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The internals of both stummel and stem cleaned up easily with pipe cleaners dipped in alcohol or white vinegar, respectively. This wasn’t surprising, given the amount of yellow bowl coating remaining in the tobacco chamber. This pipe didn’t see a great deal of use by its original owner.

I sanded the stem with 220 and 320 grit sandpaper to remove the tooth chatter, and then used medium and fine sanding sponges to remove the sanding scratches. This stem proved quite easy to work with, unlike some other nylon stems I’ve seen that never really took to polishing. I finished up the stem work with MicroMesh pads in 1500 – 6000 grits. Usually I’d use the full range (up to 12000 grit) of pads, but the stem really didn’t need them this time.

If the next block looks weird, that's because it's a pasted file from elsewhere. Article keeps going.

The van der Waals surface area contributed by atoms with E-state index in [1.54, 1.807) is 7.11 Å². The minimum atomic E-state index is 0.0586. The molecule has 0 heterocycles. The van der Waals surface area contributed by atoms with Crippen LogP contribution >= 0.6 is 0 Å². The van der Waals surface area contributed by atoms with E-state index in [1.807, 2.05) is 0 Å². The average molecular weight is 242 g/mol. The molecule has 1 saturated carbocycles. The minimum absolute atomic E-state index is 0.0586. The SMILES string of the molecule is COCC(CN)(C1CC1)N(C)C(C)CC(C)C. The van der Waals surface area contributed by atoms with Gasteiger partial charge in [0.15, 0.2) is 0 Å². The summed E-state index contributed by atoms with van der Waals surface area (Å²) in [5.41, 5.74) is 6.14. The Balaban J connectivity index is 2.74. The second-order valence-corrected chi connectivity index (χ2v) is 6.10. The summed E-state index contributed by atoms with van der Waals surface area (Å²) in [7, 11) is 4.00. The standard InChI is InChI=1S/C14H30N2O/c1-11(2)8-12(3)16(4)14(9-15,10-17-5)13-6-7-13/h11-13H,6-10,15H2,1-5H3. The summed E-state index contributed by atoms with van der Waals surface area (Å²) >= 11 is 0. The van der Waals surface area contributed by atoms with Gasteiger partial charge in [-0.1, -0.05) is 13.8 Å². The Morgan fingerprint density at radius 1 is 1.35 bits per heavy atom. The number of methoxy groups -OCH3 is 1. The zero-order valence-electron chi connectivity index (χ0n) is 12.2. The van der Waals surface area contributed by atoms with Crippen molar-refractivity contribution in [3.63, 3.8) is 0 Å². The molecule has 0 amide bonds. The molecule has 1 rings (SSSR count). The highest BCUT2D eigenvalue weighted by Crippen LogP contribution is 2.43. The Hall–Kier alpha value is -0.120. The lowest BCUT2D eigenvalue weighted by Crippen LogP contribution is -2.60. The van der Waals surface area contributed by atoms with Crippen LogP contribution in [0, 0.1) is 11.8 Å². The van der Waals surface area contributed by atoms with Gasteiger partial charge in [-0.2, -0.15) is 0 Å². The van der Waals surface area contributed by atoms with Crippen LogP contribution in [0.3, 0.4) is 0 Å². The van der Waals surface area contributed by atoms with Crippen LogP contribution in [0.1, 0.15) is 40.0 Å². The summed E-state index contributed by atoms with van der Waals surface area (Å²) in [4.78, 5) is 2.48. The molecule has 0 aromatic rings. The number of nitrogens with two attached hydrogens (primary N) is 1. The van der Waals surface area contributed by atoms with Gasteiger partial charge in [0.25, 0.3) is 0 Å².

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I actually spent more time correcting the stem fit than I did sorting out the tooth chatter. The stem originally fit very loosely in the mortise, loose enough in fact for the bowl to rotate towards the floor when the pipe was held by the stem. I goofed on my initial attempt to enlarge the stem with heat – a procedure that works well on vulcanite stems, but not, as it turns out, on nylon tenons. I applied heat to the tenon using a Bic lighter, and then pressed the end of the tenon against the flat surface of my work table. A vulcanite tenon will compress slightly, making the sides of the tenon bulge outwards. The nylon tenon simply mashed flat at the end, resulting in an odd T-shape. Not good. I had to go back and sand the tenon round again, but now slightly shorter than it had been, and re-align the airway using a small round needle file, as the mashing of the tenon end had bent the airway off-centre. Ugh.